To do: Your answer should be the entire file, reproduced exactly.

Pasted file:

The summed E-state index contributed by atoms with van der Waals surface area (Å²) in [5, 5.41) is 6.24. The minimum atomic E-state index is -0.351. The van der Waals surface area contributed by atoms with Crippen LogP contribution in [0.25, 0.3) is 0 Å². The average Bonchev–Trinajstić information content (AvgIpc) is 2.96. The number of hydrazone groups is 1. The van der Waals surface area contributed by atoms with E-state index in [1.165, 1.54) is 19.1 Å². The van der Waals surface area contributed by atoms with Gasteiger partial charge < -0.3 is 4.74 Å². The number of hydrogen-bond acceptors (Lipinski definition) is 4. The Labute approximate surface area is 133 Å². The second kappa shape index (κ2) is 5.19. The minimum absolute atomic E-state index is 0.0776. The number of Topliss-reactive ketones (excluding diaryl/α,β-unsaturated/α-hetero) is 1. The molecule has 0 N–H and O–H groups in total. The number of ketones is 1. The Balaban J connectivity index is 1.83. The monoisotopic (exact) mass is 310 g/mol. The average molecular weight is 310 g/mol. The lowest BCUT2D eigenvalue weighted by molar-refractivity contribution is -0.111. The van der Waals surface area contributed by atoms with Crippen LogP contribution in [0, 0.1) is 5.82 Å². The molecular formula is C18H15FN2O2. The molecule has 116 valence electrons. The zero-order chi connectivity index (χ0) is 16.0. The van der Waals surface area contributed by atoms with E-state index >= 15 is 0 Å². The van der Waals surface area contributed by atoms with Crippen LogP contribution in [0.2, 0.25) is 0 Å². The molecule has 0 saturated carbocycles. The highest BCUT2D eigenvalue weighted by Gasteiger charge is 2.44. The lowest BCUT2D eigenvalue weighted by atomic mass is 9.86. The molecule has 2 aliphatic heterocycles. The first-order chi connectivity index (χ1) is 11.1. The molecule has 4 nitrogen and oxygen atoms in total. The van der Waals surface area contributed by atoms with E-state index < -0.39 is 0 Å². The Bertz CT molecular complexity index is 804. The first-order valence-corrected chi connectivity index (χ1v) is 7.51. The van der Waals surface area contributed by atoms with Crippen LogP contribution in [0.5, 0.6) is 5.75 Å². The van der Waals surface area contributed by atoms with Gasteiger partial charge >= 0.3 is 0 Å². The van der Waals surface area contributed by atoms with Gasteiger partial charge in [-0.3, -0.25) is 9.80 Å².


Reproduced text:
The summed E-state index contributed by atoms with van der Waals surface area (Å²) in [5, 5.41) is 6.24. The minimum atomic E-state index is -0.351. The van der Waals surface area contributed by atoms with Crippen LogP contribution in [0.25, 0.3) is 0 Å². The average Bonchev–Trinajstić information content (AvgIpc) is 2.96. The number of hydrazone groups is 1. The van der Waals surface area contributed by atoms with E-state index in [1.165, 1.54) is 19.1 Å². The van der Waals surface area contributed by atoms with Gasteiger partial charge < -0.3 is 4.74 Å². The number of hydrogen-bond acceptors (Lipinski definition) is 4. The Labute approximate surface area is 133 Å². The second kappa shape index (κ2) is 5.19. The minimum absolute atomic E-state index is 0.0776. The number of Topliss-reactive ketones (excluding diaryl/α,β-unsaturated/α-hetero) is 1. The molecule has 0 N–H and O–H groups in total. The number of ketones is 1. The Balaban J connectivity index is 1.83. The monoisotopic (exact) mass is 310 g/mol. The average molecular weight is 310 g/mol. The lowest BCUT2D eigenvalue weighted by molar-refractivity contribution is -0.111. The van der Waals surface area contributed by atoms with Crippen LogP contribution in [0, 0.1) is 5.82 Å². The molecular formula is C18H15FN2O2. The molecule has 116 valence electrons. The zero-order chi connectivity index (χ0) is 16.0. The van der Waals surface area contributed by atoms with E-state index >= 15 is 0 Å². The van der Waals surface area contributed by atoms with Crippen LogP contribution in [0.2, 0.25) is 0 Å². The molecule has 0 saturated carbocycles. The highest BCUT2D eigenvalue weighted by Gasteiger charge is 2.44. The lowest BCUT2D eigenvalue weighted by atomic mass is 9.86. The molecule has 2 aliphatic heterocycles. The first-order chi connectivity index (χ1) is 11.1. The molecule has 4 nitrogen and oxygen atoms in total. The van der Waals surface area contributed by atoms with E-state index < -0.39 is 0 Å². The Bertz CT molecular complexity index is 804. The first-order valence-corrected chi connectivity index (χ1v) is 7.51. The van der Waals surface area contributed by atoms with Crippen LogP contribution in [0.5, 0.6) is 5.75 Å². The van der Waals surface area contributed by atoms with Gasteiger partial charge >= 0.3 is 0 Å². The van der Waals surface area contributed by atoms with Gasteiger partial charge in [-0.3, -0.25) is 9.80 Å².